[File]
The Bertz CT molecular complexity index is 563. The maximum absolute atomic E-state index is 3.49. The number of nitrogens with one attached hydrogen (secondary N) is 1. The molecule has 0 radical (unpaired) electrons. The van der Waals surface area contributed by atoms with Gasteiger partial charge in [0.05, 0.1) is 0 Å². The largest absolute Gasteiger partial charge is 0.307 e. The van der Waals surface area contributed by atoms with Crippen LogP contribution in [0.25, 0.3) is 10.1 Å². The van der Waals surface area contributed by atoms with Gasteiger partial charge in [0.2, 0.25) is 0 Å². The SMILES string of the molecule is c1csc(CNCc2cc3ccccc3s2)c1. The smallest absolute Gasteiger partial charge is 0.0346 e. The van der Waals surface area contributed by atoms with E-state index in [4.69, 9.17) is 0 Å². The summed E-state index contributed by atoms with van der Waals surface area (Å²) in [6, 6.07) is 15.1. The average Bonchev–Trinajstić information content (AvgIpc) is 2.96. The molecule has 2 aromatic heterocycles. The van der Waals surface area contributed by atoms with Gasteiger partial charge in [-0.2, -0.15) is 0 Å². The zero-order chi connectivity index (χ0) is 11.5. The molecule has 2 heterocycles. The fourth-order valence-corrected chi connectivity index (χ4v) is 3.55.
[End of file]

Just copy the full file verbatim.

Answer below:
The Bertz CT molecular complexity index is 563. The maximum absolute atomic E-state index is 3.49. The number of nitrogens with one attached hydrogen (secondary N) is 1. The molecule has 0 radical (unpaired) electrons. The van der Waals surface area contributed by atoms with Gasteiger partial charge in [0.05, 0.1) is 0 Å². The largest absolute Gasteiger partial charge is 0.307 e. The van der Waals surface area contributed by atoms with Crippen LogP contribution in [0.25, 0.3) is 10.1 Å². The van der Waals surface area contributed by atoms with Gasteiger partial charge in [0.2, 0.25) is 0 Å². The SMILES string of the molecule is c1csc(CNCc2cc3ccccc3s2)c1. The smallest absolute Gasteiger partial charge is 0.0346 e. The van der Waals surface area contributed by atoms with E-state index in [4.69, 9.17) is 0 Å². The summed E-state index contributed by atoms with van der Waals surface area (Å²) in [6, 6.07) is 15.1. The average Bonchev–Trinajstić information content (AvgIpc) is 2.96. The molecule has 2 aromatic heterocycles. The van der Waals surface area contributed by atoms with Gasteiger partial charge in [-0.2, -0.15) is 0 Å². The zero-order chi connectivity index (χ0) is 11.5. The molecule has 2 heterocycles. The fourth-order valence-corrected chi connectivity index (χ4v) is 3.55.